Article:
Under the rotation system defined in our articles, three directors are due to stand down. This year it is Graham Coiley, John lamb and myself who are due to stand down. However John, in his new role as Executive Director remains a council member and so there effectively is no change there. Graham is standing down. I know that all my fellow Board members would want me to publically acknowledge and thank Graham for all his efforts over the last three years, particularly around the DSA and DSSG-AT committee work.
Finally, I am the third director to stand down and therefore I am also vacating the chair. I don’t intend this to be the end of involvement with BATA, but I do feel it is important that the chair rotates and to that end, subject to the elections that follow going according to plan, Antony Ruck has agreed to take over the Chair. I believe Antony will be a great asset to the organisation and he will bring a new perspective to the role. I do of course, wish him the best of luck going forward.
I have really enjoyed the being the Chair. At times it has been demanding, but never dull. Many, many thanks for your support during my tenure.
John Lamb looks ahead to 2015
As Mark has made clear: 2014 was a busy year for BATA and there seems little likelihood of any let up in the coming 12 months. Today is a good opportunity to look ahead at some of the programmes of work we have planned for the coming year. No doubt there will other unforeseen issues that crop up and demand our attention.
In 2015 we will be building on our campaign to mitigate the impact of changes to the DSA on our students and on our members. The £200 surcharge still remains as part of the Government’s plan to overhaul the grants scheme, but there is still much to play for. Two students have launched a legal challenge to the lack of consultation on the changes. And with an election in the offing there is also the possibility of influencing an incoming government.
Similar issues are likely to crop up this year so far as Access to Work is concerned. Following a consultation in 2014, there is the possibility of far reaching changes to the employment support programme. Access to Work is already under pressure from MPs and charities such as Action on Hearing Loss for failing to understand the needs of disabled people and for helping fewer of them than before.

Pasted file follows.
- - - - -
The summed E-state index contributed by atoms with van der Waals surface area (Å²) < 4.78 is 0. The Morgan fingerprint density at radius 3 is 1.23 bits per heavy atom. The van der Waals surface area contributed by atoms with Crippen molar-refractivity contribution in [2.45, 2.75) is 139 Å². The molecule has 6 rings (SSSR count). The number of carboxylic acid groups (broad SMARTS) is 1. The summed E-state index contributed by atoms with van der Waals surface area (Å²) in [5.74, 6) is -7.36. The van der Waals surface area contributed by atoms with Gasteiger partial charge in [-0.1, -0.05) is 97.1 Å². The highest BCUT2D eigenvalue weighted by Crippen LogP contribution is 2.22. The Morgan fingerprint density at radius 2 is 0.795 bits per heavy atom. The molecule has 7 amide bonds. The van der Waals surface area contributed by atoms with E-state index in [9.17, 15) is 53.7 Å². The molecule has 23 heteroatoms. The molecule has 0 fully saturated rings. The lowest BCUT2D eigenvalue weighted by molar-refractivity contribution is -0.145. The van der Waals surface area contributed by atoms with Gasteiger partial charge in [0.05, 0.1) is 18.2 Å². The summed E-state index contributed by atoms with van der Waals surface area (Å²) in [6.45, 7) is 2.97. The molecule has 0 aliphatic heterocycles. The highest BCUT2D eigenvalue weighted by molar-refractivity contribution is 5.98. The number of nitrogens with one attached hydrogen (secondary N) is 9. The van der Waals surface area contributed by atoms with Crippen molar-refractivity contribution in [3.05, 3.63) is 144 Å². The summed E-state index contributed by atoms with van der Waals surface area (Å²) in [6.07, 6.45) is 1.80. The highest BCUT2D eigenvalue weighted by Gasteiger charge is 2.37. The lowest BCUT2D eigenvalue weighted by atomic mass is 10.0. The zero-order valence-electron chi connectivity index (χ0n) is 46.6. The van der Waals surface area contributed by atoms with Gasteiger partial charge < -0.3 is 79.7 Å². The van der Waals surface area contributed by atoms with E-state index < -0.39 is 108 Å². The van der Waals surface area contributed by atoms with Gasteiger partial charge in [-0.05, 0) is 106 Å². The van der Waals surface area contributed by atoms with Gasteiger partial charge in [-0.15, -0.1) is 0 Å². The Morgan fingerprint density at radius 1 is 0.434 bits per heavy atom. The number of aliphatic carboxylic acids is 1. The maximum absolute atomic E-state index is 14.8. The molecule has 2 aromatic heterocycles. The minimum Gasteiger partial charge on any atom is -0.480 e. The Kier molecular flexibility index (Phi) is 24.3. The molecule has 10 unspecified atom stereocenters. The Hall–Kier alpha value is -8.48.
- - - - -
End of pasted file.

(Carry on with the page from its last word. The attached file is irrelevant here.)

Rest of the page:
BATA will also be waiting the outcome of court hearings bought by Council member Ian Litterick of iansyst. He has been pressing HM Revenue and Customs to clarify the situation relating to zero rated items for disabled users. In recent cases HMRC has ruled that phones and tablets do not qualify for the vital VAT concession thus effectively reversing a decades old benefit.
Training and accreditation is also a topic that has been under discussion at council meetings in recent months. We see an opportunity for BATA to work with accreditation bodies and organisations involved in AT training to develop courses that would fill the need for hundreds of thousands of professionals working in education, social care and support who need to know about AT. Proper understanding of AT is vital to reduce the risk to disabled people, to make efficient use of investment in assistive technologies and to avoid possible litigation.
Membership matters will also be a top priority this year. We are keen to recruit more members and that will be achieved by marketing ourselves more strongly and by creating additional categories of membership for larger organisations with an interest in AT. Our ability to represent members effectively depends on increasing the number of people who belong to BATA.
Clearer and more frequent communication with members will be an important element in that as well as offering events such as proposed seminars on R&D tax credits, exporting and public relations. We are also waiting to hear whether we can hold an exhibition of AT in the Palace of Westminster.
In 2015, BATA will work even harder to campaign for the AT needs of disabled people, to influence decision makers, to spread awareness of the technology and to promote the AT industry. Our aim is to ensure AT is as widely used as possible to enable more disabled people to live better lives.
I would like to take this opportunity to say a few words about our retiring chairman. Mark’s knowledge and experience has been a real asset to BATA over the past three years. He has guided the Council with a steady hand on the tiller. He has initiated campaigns such as the ones on special educational needs and accessible exams.
And he has cemented links with other organisations. He has always been prepared to make time in his busy schedule for BATA. I have particularly enjoyed working with him. His patience and willingness to listen to people is only matched by his ability to be decisive when necessary. He has been a very effective leader of our association.